Cash and Cash Equivalent

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Cash and Cash Equivalents

Cash
This includes money and other negotiable instrument that is payable in money and acceptable by the bank for deposit and immediate credit. Examples are bills and coins, checks, bank drafts and money orders.

To be included or considered as cash, it must be unrestricted as to use, meaning, it must be readily available for use or payment of current obligations, thus, not subject to contractual or legal restrictions.

The following items are included in “cash”:
* Cash on Hand
* Cash in Bank
* Cash Fund

Cash Equivalents
According to PAS 7, cash equivalents are short-term highly liquid investments that are readily convertible into cash so near their maturity that they present insignificant risk of changes in value because of changes in interest rates. In addition, the standard also states that only highly liquid investments acquired three months before maturity can qualify as cash equivalents. Examples are: * Three-month BSP Treasury Bill

* Three month time deposit
* Three-month money market instruments
* BSP Instruments purchased three months prior to maturity * Redeemable preference shares purchased three months prior to maturity

Valuation of Cash
* Face value
* Current exchange rate if foreign currency
* Net realizable value if cash is in bank that is under bankruptcy proceeding

Investment of Excess Cash
* If invested with terms of 3 months or less, treated as “cash and cash equivalents” * If invested with terms more than 3 months but not more than 1 year, treated as short term investments classified as other current assets * If invested with terms of more than 1 year, treated as long term investment under non-current assets, however, reclassified as current asset if maturity is within 1 year.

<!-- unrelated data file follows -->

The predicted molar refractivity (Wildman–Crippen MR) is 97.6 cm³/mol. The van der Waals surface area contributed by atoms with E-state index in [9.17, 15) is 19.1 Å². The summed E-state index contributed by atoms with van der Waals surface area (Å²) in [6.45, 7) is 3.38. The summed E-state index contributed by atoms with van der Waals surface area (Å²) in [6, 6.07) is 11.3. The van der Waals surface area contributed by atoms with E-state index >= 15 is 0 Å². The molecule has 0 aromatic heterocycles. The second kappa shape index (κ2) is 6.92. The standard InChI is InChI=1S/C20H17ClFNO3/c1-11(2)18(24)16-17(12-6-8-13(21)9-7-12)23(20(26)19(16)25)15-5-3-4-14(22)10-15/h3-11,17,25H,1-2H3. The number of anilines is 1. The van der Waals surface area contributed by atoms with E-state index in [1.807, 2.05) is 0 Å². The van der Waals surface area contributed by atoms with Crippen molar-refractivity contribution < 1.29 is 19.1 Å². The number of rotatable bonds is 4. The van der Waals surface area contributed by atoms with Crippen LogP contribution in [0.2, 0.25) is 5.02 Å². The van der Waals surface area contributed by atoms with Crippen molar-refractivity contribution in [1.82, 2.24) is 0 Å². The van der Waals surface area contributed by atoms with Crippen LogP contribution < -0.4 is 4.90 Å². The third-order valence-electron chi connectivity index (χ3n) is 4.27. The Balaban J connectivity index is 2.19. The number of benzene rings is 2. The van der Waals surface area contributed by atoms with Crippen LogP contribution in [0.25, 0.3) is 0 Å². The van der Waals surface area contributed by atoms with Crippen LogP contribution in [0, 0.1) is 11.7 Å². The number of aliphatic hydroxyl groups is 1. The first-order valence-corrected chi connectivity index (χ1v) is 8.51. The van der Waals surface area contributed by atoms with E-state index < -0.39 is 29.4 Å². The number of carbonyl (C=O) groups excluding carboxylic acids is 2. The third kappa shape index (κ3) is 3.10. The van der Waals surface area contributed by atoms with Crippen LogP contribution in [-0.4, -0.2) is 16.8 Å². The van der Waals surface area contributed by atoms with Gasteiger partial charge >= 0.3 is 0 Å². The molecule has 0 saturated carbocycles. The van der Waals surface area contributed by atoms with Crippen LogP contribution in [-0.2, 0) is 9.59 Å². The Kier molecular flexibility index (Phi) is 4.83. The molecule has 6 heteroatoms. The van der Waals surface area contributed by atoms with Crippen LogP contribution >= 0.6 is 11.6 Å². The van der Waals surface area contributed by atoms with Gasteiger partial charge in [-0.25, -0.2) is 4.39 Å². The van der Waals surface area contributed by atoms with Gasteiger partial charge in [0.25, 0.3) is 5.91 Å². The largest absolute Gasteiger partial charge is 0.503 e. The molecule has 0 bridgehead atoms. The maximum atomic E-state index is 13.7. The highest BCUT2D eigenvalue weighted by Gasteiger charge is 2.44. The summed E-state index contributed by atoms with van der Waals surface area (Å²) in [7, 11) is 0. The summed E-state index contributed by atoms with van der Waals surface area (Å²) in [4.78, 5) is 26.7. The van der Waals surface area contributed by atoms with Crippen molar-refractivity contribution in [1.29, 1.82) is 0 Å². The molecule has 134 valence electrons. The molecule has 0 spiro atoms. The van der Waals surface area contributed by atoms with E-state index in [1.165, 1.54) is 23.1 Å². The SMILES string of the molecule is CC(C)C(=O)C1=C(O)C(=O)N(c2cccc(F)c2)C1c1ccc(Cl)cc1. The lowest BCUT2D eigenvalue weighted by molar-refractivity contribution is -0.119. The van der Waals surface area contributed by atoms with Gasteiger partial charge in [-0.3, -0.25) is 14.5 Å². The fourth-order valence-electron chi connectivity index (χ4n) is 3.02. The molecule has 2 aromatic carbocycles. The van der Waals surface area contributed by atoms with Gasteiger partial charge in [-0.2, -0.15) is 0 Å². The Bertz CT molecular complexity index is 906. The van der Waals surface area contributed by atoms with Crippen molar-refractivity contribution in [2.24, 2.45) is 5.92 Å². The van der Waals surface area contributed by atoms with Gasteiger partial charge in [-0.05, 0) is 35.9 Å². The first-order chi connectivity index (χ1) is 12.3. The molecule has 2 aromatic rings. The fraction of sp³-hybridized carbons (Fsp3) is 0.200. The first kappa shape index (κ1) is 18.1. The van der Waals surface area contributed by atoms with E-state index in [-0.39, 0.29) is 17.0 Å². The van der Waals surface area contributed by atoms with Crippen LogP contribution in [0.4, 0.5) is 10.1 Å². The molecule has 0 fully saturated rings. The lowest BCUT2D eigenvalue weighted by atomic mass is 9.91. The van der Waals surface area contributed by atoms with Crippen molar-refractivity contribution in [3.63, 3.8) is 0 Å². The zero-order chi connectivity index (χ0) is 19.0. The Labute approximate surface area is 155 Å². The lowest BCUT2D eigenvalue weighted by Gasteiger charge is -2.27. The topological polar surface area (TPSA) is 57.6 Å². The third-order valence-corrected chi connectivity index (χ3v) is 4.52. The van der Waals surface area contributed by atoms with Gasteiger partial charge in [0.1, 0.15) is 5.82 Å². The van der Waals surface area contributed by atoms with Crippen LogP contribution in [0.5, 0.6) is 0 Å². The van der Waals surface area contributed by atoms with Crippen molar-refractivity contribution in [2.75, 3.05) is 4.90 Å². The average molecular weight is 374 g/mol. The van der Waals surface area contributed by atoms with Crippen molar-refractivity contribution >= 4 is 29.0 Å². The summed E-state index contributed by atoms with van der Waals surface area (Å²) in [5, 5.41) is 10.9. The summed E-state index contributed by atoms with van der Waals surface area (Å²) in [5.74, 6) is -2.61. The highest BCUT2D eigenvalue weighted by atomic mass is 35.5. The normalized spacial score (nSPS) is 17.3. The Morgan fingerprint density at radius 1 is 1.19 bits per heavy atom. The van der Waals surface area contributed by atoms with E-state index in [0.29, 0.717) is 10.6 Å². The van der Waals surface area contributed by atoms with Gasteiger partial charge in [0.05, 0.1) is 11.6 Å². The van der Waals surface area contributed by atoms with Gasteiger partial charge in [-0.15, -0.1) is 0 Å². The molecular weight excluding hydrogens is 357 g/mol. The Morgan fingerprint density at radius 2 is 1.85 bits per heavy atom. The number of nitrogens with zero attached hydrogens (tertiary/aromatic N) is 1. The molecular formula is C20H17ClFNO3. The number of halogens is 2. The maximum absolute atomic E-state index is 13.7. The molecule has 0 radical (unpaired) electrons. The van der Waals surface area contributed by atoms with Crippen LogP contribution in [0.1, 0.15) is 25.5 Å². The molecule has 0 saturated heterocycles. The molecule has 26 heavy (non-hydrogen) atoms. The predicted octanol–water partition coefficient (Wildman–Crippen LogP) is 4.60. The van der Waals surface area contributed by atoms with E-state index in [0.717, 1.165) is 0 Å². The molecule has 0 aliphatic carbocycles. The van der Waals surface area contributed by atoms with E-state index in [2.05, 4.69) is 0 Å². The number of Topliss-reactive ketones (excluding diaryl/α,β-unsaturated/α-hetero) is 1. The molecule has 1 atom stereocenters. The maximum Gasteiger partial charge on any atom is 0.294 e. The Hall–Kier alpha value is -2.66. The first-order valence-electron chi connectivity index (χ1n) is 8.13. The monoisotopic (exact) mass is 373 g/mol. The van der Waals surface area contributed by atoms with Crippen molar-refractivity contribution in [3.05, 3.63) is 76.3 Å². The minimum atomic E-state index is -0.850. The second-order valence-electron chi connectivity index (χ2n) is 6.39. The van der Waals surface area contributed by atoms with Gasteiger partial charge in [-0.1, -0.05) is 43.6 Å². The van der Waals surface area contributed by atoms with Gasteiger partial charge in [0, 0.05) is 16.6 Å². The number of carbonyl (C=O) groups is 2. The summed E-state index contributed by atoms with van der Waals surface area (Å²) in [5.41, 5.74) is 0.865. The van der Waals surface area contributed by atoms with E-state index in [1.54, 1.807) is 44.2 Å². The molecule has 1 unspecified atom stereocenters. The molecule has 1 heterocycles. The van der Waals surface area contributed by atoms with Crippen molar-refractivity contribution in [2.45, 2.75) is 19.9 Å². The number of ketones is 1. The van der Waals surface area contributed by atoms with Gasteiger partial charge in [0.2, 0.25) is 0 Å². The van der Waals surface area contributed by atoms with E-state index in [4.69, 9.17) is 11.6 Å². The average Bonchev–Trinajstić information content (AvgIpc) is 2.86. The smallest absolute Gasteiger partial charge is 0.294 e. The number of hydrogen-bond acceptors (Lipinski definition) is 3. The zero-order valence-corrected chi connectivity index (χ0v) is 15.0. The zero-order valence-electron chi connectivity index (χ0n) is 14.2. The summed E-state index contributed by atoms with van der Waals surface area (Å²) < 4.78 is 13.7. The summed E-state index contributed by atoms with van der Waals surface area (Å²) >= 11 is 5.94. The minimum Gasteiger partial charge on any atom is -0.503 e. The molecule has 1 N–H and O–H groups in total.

Cash Fund
* The classification of a certain cash fund follows the nature of the liability it is created for. * Cash funds created for current obligations are treated as current assets. Examples of such are: * Petty cash fund

* Payroll fund
* Travel fund
* Interest fund
* Dividend fund
* Tax fund

Bank Overdraft
* If problem is silent, treated as current liability
* If two or more banks accounts exist in one bank and at least one has an overdraft, the overdraft may be offset with the other bank accounts in order to get “cash net of overdraft” or “bank overdraft, net of other bank accounts”.

Compensating balance
* If problem is silent, ignore the compensating balance and treat it as part of cash. * If compensating balance is legally restricted, treat such as “cash held as compensating balance” reported as either current or non-current asset depending on the term of the loan or borrowing.

Treatment of Entity Checks
* Undelivered or unreleased checks are treated as cash
* Postdated checks are treated as cash
* Stale checks are reverted back to cash and treated a miscellaneous income if immaterial and treated as reversal of previous entry if material.

Window Dressing
It pertains to any deliberate misstatement of financial statement elements or presenting false statements. It is often accomplished by: * Recording as of the last day of an accounting period collections made subsequent to the close of the period * Recording as of the last day of an accounting period payments of accounts made subsequent to the close of the period

Lapping
It is a practice used to conceal cash shortage. It consists of misappropriating a collection from one customer and concealing this defalcation by applying a subsequent collection made from another customer.

It involves a series of postponements of the entries for the collection of receivables. This is possible when an entity has poor internal control and especially when the bookkeeper and cashier is one and the same person.

Kiting
This device used to conceal cash shortage may be utilized if an entity...
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